Net neutrality is back in the headlines with the Supreme Court’s announcement this week that it would not hear an appeal of a lower court’s decision upholding Obama-era net-neutrality rules. Noting that the FCC had already reversed regulatory course, the court declined to hear a case it now considers a moot point.
The rules put in place during Obama’s administration were intended to protect equal access to content on the Internet. However, both President Trump and the telecom industry rejected the net neutrality rules. In December of 2017 the rules were repealed, and in June, the policy reversal went into effect.
Sprint officials told Ingram’s that their sentiments regarding net neutrality rules mirror those of other companies in the telecom industry. “Our position has been and continues to be that competition is the best way to promote an open Internet,” a company spokesman said. “Previous net neutrality regulations were complex and vague creating uncertainty for consumers and providers. The FCC’s decision last December eliminated those uncertainties, allowing Sprint to manage our network and offer competitive products.”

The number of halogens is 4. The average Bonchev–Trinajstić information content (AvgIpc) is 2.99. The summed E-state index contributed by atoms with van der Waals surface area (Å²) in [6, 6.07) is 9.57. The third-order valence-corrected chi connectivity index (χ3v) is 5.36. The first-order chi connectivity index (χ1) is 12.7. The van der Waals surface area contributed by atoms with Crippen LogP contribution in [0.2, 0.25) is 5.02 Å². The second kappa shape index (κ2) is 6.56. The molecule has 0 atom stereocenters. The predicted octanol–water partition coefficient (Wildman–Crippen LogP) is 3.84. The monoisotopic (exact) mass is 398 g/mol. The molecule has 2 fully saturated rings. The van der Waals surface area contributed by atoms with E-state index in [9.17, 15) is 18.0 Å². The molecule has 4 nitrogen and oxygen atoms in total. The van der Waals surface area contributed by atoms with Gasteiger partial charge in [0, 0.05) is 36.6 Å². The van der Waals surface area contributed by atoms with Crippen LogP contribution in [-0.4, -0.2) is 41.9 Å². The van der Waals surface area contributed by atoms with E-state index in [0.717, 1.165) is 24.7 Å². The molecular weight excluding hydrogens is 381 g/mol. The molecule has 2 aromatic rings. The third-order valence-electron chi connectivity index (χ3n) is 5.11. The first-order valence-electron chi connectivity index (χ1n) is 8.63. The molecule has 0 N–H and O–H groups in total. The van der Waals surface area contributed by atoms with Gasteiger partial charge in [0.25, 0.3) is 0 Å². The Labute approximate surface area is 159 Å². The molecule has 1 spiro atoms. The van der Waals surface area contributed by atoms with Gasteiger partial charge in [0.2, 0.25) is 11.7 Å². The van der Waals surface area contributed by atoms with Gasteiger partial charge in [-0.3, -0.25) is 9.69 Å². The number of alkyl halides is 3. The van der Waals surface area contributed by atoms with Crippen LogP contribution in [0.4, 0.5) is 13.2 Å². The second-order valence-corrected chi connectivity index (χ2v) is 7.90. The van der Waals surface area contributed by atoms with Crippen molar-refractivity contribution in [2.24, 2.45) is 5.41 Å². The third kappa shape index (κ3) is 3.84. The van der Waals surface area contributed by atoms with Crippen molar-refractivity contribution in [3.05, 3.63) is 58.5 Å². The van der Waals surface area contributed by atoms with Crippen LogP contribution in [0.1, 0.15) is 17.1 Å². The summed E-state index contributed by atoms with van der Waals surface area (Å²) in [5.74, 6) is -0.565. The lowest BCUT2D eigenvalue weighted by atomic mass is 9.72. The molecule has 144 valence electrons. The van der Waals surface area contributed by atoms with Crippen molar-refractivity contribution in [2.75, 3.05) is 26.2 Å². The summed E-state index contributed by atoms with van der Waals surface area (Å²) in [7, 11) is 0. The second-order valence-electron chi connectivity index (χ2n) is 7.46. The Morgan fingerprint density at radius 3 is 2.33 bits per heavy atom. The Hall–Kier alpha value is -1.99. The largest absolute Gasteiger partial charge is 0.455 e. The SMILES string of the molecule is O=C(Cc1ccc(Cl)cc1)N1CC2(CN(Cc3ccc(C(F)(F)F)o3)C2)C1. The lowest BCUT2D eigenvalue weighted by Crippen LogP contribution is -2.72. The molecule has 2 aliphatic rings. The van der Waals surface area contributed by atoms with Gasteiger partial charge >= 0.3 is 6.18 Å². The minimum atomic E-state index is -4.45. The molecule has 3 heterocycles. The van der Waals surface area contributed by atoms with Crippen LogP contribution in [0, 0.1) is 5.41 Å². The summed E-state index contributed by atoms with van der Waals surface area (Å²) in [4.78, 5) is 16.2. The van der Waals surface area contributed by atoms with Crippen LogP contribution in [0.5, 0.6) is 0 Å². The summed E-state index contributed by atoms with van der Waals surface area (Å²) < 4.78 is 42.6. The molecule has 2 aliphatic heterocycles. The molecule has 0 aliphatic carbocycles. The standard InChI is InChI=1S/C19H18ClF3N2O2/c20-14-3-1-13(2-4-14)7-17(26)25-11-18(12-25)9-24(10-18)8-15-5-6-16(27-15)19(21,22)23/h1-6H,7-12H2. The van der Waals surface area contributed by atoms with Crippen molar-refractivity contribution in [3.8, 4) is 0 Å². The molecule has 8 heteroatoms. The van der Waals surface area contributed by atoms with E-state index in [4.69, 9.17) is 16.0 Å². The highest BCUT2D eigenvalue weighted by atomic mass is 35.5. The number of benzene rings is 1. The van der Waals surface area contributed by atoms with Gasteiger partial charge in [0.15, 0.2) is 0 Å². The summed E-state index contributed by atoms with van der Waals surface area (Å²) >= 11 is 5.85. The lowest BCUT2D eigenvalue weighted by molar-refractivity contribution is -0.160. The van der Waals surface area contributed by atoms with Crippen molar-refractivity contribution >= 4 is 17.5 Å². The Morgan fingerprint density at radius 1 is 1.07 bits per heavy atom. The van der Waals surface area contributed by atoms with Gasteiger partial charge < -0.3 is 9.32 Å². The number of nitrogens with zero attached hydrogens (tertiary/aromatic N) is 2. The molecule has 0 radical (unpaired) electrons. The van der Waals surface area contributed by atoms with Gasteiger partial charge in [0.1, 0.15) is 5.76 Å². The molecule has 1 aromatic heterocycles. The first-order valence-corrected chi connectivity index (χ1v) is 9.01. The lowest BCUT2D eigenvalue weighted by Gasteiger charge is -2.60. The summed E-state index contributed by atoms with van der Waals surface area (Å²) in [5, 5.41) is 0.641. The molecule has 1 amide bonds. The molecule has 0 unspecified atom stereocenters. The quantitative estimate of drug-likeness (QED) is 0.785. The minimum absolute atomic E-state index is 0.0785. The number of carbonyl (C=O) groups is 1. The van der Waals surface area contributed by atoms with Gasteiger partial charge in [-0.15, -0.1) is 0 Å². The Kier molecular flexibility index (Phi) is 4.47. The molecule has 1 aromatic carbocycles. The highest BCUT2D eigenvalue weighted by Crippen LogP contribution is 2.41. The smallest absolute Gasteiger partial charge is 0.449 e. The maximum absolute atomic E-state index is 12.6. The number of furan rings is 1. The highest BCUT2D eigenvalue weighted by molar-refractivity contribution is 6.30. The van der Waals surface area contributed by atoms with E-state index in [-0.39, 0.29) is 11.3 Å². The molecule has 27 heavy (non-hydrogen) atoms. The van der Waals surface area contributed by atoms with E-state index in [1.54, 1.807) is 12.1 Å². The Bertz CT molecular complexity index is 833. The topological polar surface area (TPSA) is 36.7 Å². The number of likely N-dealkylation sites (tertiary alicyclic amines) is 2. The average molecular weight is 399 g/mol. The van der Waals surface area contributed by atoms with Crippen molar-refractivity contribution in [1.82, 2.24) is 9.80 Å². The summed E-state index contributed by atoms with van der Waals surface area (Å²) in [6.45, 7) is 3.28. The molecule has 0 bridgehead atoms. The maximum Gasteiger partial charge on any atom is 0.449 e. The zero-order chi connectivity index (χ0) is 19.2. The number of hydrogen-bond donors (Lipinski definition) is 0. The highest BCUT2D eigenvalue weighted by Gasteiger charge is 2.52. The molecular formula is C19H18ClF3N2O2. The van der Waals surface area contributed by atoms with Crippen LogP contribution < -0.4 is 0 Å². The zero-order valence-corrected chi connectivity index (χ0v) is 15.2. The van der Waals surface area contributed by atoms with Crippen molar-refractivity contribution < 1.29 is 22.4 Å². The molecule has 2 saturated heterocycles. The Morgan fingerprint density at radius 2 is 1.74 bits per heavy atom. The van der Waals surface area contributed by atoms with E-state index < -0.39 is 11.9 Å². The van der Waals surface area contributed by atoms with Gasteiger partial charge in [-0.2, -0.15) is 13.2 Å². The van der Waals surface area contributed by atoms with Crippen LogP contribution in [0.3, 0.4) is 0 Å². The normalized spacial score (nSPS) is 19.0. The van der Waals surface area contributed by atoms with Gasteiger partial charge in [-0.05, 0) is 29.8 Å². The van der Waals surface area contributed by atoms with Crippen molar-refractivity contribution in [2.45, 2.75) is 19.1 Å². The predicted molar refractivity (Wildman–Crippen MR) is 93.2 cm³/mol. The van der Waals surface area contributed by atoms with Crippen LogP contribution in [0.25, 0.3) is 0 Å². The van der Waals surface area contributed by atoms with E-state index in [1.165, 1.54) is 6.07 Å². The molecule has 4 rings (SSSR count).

Although the net neutrality rules championed by President Obama have since been repealed, the FCC’s order that reversed those very rules is still before the Federal Court of Appeals, and according to Sprint, “depending on how that case is decided, the Obama-era rules may again become the law of the land.”